Brooklyn Nets guard Kyrie Irving, right, and forward Joe Harris...

Brooklyn Nets guard Kyrie Irving, right, and forward Joe Harris react against the New Orleans Pelicans during the second half of an NBA basketball game at Barclays Center on Monday, Nov. 4, 2019. Credit: Kathleen Malone-Van Dyke

There is a stat for everything in sports these days, and while Kyrie Irving set a franchise record with 222 points in his first seven games with the Nets, it’s not as though there is an actual record book with that specific listing. But it’s something teams can track, it provides a measure of how well Irving has played, and as a lifelong Nets fan, he did appreciate the historical footnote when it was relayed to him following the Nets’ 135-125 victory over the Pelicans Monday night.

“I’m happy to go down as another ‘Irving’ in Nets history,” he quipped, referring to Nets Hall of Famer Julius (Dr. J) Erving. “That’s a great thing. I’m going to continue to say it, but it’s a dream come true. Since I was in fourth grade and was at an NBA Finals game [watching the Nets]…and now to be going in Nets history, I’m always appreciative of different records you break. Obviously, I know the important goals are ahead.”

Irving scored 39 points on 13-of-21 shooting and had nine assists against the Pelicans, and after the Nets’ lead shrank to two points with 4:43 left, he made a series of brilliant plays, penetrating and kicking out laser passes to open shooters. Even though Joe Harris and Caris LeVert both missed open looks, making the right plays put the Nets’ offense in gear. That’s what impressed coach Kenny Atkinson.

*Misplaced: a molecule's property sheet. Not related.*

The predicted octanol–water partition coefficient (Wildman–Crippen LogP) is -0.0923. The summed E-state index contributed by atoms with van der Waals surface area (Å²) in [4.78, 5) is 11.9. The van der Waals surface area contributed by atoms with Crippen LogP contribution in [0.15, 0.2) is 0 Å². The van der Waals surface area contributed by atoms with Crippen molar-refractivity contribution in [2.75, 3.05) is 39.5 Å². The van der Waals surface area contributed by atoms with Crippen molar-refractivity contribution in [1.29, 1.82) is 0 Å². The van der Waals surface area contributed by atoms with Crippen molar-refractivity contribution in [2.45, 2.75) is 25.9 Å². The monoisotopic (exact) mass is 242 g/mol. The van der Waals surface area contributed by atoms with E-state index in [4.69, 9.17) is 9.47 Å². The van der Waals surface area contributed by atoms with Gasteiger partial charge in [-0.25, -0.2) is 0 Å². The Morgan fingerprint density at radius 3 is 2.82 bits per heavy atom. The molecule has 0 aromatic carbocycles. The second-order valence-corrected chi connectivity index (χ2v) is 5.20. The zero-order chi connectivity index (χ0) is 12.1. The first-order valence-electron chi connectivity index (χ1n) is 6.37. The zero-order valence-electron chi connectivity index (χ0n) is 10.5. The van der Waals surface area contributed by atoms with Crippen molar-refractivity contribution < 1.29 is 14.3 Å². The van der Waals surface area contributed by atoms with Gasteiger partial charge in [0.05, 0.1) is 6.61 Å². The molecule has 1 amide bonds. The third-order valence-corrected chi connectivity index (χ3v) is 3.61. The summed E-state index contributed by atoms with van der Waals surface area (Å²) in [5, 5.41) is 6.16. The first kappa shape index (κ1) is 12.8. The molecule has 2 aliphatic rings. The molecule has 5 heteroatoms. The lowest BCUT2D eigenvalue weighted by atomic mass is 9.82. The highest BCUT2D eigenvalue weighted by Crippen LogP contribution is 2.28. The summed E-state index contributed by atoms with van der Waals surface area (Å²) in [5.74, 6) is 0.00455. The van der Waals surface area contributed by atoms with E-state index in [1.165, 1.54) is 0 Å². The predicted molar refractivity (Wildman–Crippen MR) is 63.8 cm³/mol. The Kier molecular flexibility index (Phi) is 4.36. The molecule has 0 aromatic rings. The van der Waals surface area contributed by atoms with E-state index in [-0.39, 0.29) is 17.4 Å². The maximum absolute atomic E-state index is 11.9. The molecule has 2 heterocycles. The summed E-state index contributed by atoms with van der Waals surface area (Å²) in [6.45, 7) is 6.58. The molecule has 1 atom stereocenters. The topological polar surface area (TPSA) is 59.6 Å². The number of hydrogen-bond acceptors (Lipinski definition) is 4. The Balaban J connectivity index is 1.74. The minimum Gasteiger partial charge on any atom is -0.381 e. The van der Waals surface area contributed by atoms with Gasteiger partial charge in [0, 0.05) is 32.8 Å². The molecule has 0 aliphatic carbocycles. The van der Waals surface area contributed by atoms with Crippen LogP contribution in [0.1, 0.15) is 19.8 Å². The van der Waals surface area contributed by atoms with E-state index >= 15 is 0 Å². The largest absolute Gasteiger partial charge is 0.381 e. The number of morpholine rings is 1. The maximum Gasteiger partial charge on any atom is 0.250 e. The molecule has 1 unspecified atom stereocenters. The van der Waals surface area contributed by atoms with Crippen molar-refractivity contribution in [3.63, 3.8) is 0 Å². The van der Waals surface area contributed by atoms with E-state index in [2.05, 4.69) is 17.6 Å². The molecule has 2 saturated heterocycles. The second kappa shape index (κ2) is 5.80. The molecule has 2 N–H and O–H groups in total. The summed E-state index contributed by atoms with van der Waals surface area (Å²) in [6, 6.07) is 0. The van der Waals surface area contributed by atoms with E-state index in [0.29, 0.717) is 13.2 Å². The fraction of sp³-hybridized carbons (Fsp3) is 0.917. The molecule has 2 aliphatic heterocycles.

“Kyrie was fantastic at the end,” Atkinson said. “They started doubling him, and he got rid of it, threw it to Joe. He penetrated, there were four guys around him, and he fired a dart out. He’s really doing a great job of making the right play when there is tremendous pressure on him.”

Through seven games, Irving is averaging 31.7 points, 6.1 rebounds and 7.7 assists. The last player to record that many points, rebounds and assists through the first seven games was Oscar Robertson for the 1965-66 Cincinnati Royals. Irving’s new teammates might not know all the historical details, but they understand his play has been special.

“He just kind of goes about his business, and then, you look up and he’s got 30,” Harris said. “He’s just an efficient player, an aggressive player throughout the course of the game. That’s what we need from him to have success.

“Obviously, we want the ball in Kyrie’s hands at the end of the game. Opposing teams know he’s going to be attacking and trying to get downhill and score. He was just making simple basketball plays. Everybody was collapsing on him and he was hitting the open guy.”

Considering the Nets were coming off a loss in Detroit and are facing a five-game trip that is the season’s longest, the Nets badly needed a victory over the one-win Pelicans. “We wanted to come out and win this game and really put a statement down for the rest of the week before we go on this long road trip,” Irving said. “So, we had intense focus. I know you could feel it out there. I was really just trying to create great energy with the basketball throughout the game.”

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